Human rights protect everyone Jun 21, 2019
Prof. dr. Stijn SMET
During his Master after Master in Human Rights, he went to Sierra Leone to do research about female child soldiers. Afterwards, he worked on human rights in Belgium, Sudan, and Brazil, but eventually professor Stijn Smet chose an academic career within this field. Today we sit together with him to discover more about the journey that made him end up at our Law faculty.
HUMAN RIGHTS ARE FOR EVERYONE
“To deny people their human rights is to challenge their very humanity” – Nelson Mandela.
In 2018, we celebrated the 70th birthday of the Universal Declaration of Human Rights. Yet, surveys have shown that a large part of the population is not able to name a single human right. “I was taken aback by it for a moment”, Stijn tells us. “But at the same time, you can interpret it as something positive. It means that a large part of society doesn’t need to worry about their human rights being violated. For them, these rights are obvious. I am convinced that when you would do such a survey among citizens in Yemen, the Rohingya-refugees in Myanmar, or migrants in Belgium, the results would be quite different. Minorities are more aware of the fact that some of their fundamental rights are being restricted.”
“Yet within this ignorance about human rights also lurks danger, a threat to our human rights. The majority of western society doesn’t realize that human rights apply to everyone, including them, and not only to minorities. This is something that can be easily exploited by authoritarian populists whose goal is to target minorities to gain a political advantage. Human rights not only protect the other. They protect everyone and are important for everyone. These are, by the way, not only human rights to free speech or religious manifestation but also socio-economic rights like the right to employment or health.”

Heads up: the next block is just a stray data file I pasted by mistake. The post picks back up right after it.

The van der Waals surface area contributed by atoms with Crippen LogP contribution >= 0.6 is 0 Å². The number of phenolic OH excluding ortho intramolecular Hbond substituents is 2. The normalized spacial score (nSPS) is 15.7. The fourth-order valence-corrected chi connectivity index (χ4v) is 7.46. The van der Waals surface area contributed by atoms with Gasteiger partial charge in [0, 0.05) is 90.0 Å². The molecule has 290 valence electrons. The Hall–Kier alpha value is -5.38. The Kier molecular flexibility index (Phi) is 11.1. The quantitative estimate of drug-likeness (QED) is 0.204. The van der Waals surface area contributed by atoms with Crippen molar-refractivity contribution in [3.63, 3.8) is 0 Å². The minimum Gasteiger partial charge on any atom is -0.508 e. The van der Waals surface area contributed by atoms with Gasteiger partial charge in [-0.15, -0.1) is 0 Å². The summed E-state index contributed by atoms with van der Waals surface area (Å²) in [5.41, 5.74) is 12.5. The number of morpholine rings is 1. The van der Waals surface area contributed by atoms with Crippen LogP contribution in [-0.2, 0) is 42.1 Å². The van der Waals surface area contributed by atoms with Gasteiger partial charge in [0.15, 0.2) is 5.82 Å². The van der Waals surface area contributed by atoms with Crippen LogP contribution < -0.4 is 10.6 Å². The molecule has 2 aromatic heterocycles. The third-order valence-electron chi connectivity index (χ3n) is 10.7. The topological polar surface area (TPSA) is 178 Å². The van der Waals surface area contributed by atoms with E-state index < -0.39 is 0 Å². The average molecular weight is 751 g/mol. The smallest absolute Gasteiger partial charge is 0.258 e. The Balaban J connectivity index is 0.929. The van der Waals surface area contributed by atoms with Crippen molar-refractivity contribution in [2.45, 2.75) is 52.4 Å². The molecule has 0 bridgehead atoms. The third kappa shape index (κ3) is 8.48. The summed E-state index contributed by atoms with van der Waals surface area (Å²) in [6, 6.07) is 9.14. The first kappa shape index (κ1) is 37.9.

DISCOVERING A NEW PASSION
The passion for human rights came into existence in the final years of Stijn’s law studies. “I wasn’t born as someone bent on improving this world (laughs). I wasn’t even sure that I had made the right decision in studying law until I encountered the course Human Rights, taught by professor Eva Brems. This left a huge impression on me. At that moment in time, I knew that I could become a lawyer and do something interesting at the same time (laughs)”.
“During my Ph.D., my research focused on situations where two human rights come into conflict with each other. Situations where the human right of one person can threaten that of another. For example, the right to free speech can be a threat to protection against discrimination. Where do you draw the line? It remains difficult to find a legal response to this type of situations. Often it depends on the context and country.”
FINDING YOUR STRENGTHS
Working in human rights is really interesting as things are constantly shifting and moving. When I observed this in person in Sudan, working for the European Commission, and in Brazil, working for and NGO, I got inspired but sometimes also frustrated. When working in academia, your direct impact isn’t always visible. But this is also the case when doing fieldwork where things like diplomacy and strategy come into play. Something that suits me less. This often makes you feel powerless.”
“It took me quite some time to discover my strengths, what I loved doing, and where my contribution could be the most significant. I believe my biggest strength lies in my capabilities when it comes to legal analysis. I like to make critical comments on a meta-level and conduct comparative research to show that multiple solutions to the same problem are possible. I think that within this role I can maximize my contribution and let my individual voice be heard. I also think it’s really great that I can do research at a civic university that takes up its responsibilities within society. Promoting human rights is definitely among them.”